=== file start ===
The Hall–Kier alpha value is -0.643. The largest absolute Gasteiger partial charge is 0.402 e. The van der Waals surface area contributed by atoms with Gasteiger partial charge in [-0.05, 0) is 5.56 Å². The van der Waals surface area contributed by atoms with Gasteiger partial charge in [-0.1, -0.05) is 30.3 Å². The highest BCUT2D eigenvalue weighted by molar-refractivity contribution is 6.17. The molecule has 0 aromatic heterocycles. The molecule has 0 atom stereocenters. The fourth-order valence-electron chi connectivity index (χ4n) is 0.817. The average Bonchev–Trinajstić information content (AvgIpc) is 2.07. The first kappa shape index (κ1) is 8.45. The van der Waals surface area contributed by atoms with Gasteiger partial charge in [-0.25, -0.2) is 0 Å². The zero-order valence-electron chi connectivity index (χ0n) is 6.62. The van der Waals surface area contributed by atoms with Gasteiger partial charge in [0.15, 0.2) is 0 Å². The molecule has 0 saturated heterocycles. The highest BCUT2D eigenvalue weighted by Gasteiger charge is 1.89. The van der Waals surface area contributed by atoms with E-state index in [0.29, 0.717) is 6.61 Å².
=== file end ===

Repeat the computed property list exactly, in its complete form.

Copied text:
The Hall–Kier alpha value is -0.643. The largest absolute Gasteiger partial charge is 0.402 e. The van der Waals surface area contributed by atoms with Gasteiger partial charge in [-0.05, 0) is 5.56 Å². The van der Waals surface area contributed by atoms with Gasteiger partial charge in [-0.1, -0.05) is 30.3 Å². The highest BCUT2D eigenvalue weighted by molar-refractivity contribution is 6.17. The molecule has 0 aromatic heterocycles. The molecule has 0 atom stereocenters. The fourth-order valence-electron chi connectivity index (χ4n) is 0.817. The average Bonchev–Trinajstić information content (AvgIpc) is 2.07. The first kappa shape index (κ1) is 8.45. The van der Waals surface area contributed by atoms with Gasteiger partial charge in [-0.25, -0.2) is 0 Å². The zero-order valence-electron chi connectivity index (χ0n) is 6.62. The van der Waals surface area contributed by atoms with Gasteiger partial charge in [0.15, 0.2) is 0 Å². The molecule has 0 saturated heterocycles. The highest BCUT2D eigenvalue weighted by Gasteiger charge is 1.89. The van der Waals surface area contributed by atoms with E-state index in [0.29, 0.717) is 6.61 Å².